A vulture fund, a bank or promoter John Kinghorn buying back the company he floated at $2.50 a share at less than $1 a share after the unfortunate events of August? Whatever the reason, RAMS Home Loans Group (RHG) rising almost 17% yesterday, with 36 million shares changing hands, was the most positive development for the non-bank lender since it became the company most expected to fallover in the credit squeeze.

RAMS closed up at 97 cents, still a long way from the $2.50 it was floated by UBS on 27 July just as the credit crunch was gathering pace. It was hammered sharply last month during the global squeeze in credit markets, which pushed up the cost of funds for mortgage lenders like RAMS. The shares hit a low of 56 cents on 16 August because it was unable to rollover two programs worth $6.17 billion in the US commercial paper market, which was frozen at the height of the credit crisis. It has since extended the two programs for 180 days.

RAMS also said the increased cost of funds would hurt its 2008 profits and there have been rumours focusing on a large domestic commercial bank with the NAB’s name most mentioned. John Kinghorn, who was the owner and vendor, could be taking the opportunity to buy back in, but brokers point out that Macquarie Bank’s equities arm was the most active broker, while UBS was also in the market. Kinghorn sold RAMS through UBS.

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The other factor to consider is the commentary by the Reserve Bank yesterday that the big commercial banks might be winners from the credit crunch and the higher short term interest rates and higher credit quality standards, at the expense of non-bank lenders like Rams. So punters could have been positioning themselves, especially with publicity about how some big investors were looking to start so-called “vulture funds” to pick over the subprime mortgage and credit market messes.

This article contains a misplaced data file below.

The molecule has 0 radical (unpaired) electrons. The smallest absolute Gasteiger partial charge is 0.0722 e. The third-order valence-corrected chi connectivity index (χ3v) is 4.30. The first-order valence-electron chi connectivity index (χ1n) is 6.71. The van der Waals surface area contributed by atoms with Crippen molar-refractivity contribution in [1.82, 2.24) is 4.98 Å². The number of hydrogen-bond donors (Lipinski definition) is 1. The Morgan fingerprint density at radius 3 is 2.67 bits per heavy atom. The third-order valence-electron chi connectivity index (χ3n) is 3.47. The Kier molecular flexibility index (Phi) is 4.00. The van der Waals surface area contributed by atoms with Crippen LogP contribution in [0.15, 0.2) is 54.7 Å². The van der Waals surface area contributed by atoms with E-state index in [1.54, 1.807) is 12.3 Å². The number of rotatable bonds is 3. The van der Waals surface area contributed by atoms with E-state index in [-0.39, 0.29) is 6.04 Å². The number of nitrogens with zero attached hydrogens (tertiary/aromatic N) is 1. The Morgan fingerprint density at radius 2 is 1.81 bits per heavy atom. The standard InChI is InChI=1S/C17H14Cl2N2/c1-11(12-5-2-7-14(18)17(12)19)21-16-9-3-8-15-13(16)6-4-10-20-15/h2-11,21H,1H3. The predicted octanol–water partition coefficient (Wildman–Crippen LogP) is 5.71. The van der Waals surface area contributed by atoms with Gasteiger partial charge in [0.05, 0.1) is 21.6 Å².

RAMs has around $14 billion of mortgages, and is a cheap buy at 97c or so. Certainly the $2.50 issue price is a relic of bygone days. But the spur for the dealing could have been the news that Macquarie Bank did the first residential backed mortgage securities issue in the domestic market (for $400 million) for some weeks.

The falling bank bill rates and easing liquidity strains allowed this test issue to be sold without a hitch and perhaps it was the smarties seeing that happen which sparked the activity in RAMS.

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Peter Fray
Peter Fray
Editor-in-chief of Crikey
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